MORGAN COUNTY, Ala. - On Thursday and Friday, one by one Morgan county inmates were brought in and offered a Hepatitis A vaccination.
Public health officials said it's for good reason.
"North Alabama is designated as an outbreak in Jackson County, Madison County, and Dekalb County," explained Michael Glenn with the Alabama Department of Public Health. "Morgan County is not designated as an outbreak county yet. So we're here to try to get in front of it to keep it from getting to that point."
The spokesperson for the Morgan County Sheriff's Office said viruses like these spread very quickly in jails.
"Inmates are highly susceptible because they're in communal housing," explained Mike Swafford. "A large quantity of folks in one area, so we said, 'yeah, let's do it.'"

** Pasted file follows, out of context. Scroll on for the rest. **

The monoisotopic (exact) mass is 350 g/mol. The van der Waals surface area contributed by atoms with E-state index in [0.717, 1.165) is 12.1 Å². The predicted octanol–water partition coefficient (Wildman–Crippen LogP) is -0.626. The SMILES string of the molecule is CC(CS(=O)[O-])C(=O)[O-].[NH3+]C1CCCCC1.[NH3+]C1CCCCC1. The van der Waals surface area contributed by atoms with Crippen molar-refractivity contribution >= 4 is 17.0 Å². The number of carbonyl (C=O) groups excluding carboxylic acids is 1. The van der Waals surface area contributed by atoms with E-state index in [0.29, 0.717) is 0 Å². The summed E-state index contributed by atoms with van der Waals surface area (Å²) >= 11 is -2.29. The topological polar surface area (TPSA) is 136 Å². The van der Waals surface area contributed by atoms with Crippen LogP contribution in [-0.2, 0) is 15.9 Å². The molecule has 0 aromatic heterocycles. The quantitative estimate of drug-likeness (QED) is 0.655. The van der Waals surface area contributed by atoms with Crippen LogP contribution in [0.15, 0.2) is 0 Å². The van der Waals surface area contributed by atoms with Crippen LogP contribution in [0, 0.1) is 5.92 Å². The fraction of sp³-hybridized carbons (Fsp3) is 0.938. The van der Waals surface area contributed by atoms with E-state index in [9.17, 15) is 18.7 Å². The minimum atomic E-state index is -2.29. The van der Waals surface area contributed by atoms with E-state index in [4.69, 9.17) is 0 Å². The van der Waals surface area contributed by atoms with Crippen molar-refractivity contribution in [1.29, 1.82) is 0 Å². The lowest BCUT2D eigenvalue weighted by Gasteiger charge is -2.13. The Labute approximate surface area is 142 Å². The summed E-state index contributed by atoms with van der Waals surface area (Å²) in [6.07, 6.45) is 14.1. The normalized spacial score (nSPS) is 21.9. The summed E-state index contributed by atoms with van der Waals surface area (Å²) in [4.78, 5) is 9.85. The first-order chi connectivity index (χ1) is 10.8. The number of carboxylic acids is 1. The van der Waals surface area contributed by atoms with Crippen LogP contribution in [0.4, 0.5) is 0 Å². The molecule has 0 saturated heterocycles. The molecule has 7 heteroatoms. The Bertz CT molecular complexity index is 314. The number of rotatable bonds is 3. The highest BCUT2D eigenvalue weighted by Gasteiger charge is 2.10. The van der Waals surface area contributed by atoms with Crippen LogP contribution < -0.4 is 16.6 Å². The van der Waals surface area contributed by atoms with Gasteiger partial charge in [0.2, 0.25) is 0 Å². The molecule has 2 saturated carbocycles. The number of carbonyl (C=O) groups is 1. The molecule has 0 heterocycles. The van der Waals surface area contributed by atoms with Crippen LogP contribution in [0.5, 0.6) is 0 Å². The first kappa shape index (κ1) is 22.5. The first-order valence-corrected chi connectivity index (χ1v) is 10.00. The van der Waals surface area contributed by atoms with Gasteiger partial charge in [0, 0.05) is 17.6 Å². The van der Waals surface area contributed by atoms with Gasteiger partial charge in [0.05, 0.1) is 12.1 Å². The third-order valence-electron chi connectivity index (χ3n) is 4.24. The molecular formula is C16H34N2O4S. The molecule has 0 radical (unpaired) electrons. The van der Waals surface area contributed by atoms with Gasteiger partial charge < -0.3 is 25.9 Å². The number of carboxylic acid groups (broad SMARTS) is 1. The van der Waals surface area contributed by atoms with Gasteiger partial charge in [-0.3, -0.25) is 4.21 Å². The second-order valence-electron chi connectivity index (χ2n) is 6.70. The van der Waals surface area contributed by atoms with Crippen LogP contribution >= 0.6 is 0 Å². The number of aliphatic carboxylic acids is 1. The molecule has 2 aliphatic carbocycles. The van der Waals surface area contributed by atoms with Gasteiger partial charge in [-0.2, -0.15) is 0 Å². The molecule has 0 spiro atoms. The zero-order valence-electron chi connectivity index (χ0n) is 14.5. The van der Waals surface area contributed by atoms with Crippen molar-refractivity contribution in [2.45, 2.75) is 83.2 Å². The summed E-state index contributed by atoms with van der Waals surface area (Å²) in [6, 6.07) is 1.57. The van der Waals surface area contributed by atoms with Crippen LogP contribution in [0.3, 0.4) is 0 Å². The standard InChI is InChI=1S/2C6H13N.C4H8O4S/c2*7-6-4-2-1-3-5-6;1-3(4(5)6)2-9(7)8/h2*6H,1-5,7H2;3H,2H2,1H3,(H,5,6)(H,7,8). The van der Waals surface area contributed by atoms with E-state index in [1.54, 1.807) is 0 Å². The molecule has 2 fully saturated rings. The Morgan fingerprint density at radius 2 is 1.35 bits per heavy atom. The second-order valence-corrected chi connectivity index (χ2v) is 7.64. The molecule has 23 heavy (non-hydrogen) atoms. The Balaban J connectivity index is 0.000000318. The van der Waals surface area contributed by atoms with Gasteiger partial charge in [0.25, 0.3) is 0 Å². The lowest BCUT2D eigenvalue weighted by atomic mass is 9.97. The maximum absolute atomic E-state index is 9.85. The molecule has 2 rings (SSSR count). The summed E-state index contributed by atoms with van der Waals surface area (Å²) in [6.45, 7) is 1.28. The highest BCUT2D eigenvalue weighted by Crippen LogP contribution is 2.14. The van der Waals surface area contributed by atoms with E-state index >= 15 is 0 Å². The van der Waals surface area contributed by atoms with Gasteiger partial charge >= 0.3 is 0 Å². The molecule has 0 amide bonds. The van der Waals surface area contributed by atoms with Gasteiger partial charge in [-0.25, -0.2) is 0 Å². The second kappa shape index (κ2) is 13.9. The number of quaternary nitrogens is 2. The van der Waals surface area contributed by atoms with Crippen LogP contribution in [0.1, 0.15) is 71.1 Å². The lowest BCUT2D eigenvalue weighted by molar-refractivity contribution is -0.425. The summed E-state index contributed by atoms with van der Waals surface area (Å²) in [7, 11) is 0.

Glenn said symptoms could strike you as a common illness, but last for quite some time.
"A lot of flu-like symptoms: nausea, vomiting, intense stomach pain, jaundice at some point in time. It usually lasts anywhere from a few weeks up to 3 or 4 months."
And while the vaccine is recommended, it is optional for inmates.
"Thankfully most are taking it," Swafford added. "But it's just a precaution for them while they're in here, but also when they get out because hepatitis A can be easily transmitted."
Morgan County officials say in the event that an outbreak was to happen, the jail has a 'round the clock medical team.
"We have the ability to quarantine large portions of our population. Then on a large scale outbreak, we would take guidance from the Department of Public Health," explained Swafford. "Have them come in and actually assist us because that's what they do every day."